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Yet Mayor Phil Gordon says he doesn't believe the hotel project is subject to voter approval. Gordon points to a 1999 Maricopa County Superior Court ruling that said a proposal by the city to enter into a joint venture with developers to build two downtown hotels was not subject to voter approval under Chapter 27.
That ruling took place four years, however, before the city and state approved construction of the $600 million convention center -- and long before city officials and their consultants publicly proclaimed that the success of the convention center hinges on construction of the 1,000-room hotel.
Satya Thallam, a fiscal policy analyst with the Goldwater Institute, a Phoenix conservative think tank, is strongly opposed to the construction of the convention center and the city-owned hotel. Thallam didn't know about Chapter 27 of the city charter until I told him, and he was thrilled at the news.
"I am going to be looking at this very closely," he vows.
Thallam became immediately convinced that the hotel is indeed a convention facility under the spirit of Chapter 27, but that doesn't mean a court will agree.
"Now, the question is whether legally a hotel of any kind is a convention facility," Thallam says.
It's time to find out if the city's latest foray into the private marketplace must first be approved by voters. A lawsuit seeking to enforce Chapter 27 would trigger a tumultuous public debate over the merits of a city-owned hotel and stymie civic center construction.
Talk about bringing the city to its knees.
The current convention center has long been a catastrophe for taxpayers, losing more than $35 million a year. The convention center sharply discounts its booking fees to lure conventioneers, who have long complained about the bleakness of downtown Phoenix.
Even with the sharp discounting, the existing center has barely been able to keep one of the two major downtown hotels in the black. The Wyndham emerged from bankruptcy in 2002 and has had six different operators in last two decades.
Despite the massive operating losses of the current facility, the city is taking the absurd position that, by tripling its size, the operating losses will somehow disappear. This is nothing more than wishful thinking based on rosy economic projections that have repeatedly failed to materialize in convention center expansion projects in other cities across the nation.
Indeed, the nation is awash in convention space at a time when business travel is stagnant, partially because the Internet has seriously reduced the need for big conferences.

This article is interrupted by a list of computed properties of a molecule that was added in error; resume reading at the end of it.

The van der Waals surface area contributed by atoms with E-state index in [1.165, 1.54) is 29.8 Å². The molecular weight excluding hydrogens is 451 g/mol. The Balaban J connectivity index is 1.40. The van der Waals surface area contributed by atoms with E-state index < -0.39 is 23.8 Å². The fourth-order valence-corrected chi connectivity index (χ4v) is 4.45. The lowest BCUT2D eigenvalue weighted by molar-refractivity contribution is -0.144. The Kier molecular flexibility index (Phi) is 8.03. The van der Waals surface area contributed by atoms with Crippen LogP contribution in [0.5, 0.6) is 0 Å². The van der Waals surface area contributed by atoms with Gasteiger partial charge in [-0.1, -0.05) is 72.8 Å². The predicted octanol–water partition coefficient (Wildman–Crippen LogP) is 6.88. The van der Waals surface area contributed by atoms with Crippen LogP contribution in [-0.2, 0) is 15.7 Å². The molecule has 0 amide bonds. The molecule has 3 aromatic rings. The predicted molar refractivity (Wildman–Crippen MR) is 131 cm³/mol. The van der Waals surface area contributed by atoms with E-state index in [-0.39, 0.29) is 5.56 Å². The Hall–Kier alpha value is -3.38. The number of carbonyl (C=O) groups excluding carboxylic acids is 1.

Of course, voters didn't know how much money the convention center was losing during the 2001 campaign led by former Mayor Skip Rimsza, who claimed that a bigger convention center would somehow be better. The Republic never bothered to report that significant fact.
During the propaganda campaign staged by the city and the Republic, there also was never any public discussion about the city getting into the hotel business. In fact, it was assumed that, once the convention center expansion was approved, hotel operators from across the country would be banging on doors of city hall to build a luxury hotel in downtown Phoenix.
Whoops! The private market came back with bad news. No private developer on the planet was willing to build a 1,000-room convention hotel in Phoenix -- even with construction of the new convention center -- unless the city kicked in $60 million to $70 million in cash.
Why? Because downtown convention hotels don't make friggin' money!
"The hotel projections do not provide sufficient cash flow to meet the return requirements of private debt and equity investors," concludes a report prepared by the city last winter.
At that point, a prudent investor would have said the hell with it. But not city leaders, who have no problem putting your money at risk.
Rather than coughing up millions in cash that would have triggered a taxpayer rebellion, the city began looking at other ways to build the hotel. The solution: Take advantage of a change in the federal tax code that allows municipalities to own hotels and issue tax-free debt.
The city could claim to the public that it could build and own the hotel, and it wouldn't cost voters a dime. By last December, city staff, led by Assistant City Manager Sheryl Sculley, began touting a plan that would require the city to sell $300 million in tax-exempt bonds that would supposedly be repaid by revenue generated by the hotel.
But the fine print revealed that taxpayers would be liable for up to 40 percent of the projected $21 million a year in debt service if, for some reason, the hotel failed to generate enough revenue to repay the bonds.
Over the first six months of 2004, the city met on a regular basis with prospective hotel operators and owners of downtown real estate. The city refused to provide public records related to these meetings, despite my repeated requests under the Arizona Public Records Law. Then, less than a week before the City Council voted to approve the hotel project, the cost jumped from $300 million to $350 million.
City-owned hotels across the country are finding real world finances a lot more difficult than the numbers projected on paper by economists aiming to please the municipal officials who pay their fat consulting fees. The city-owned hotel project in Myrtle Beach, South Carolina, defaulted on its bond. Projects in St. Louis; Overland Park, Kansas; and Sacramento have performed far below expectations.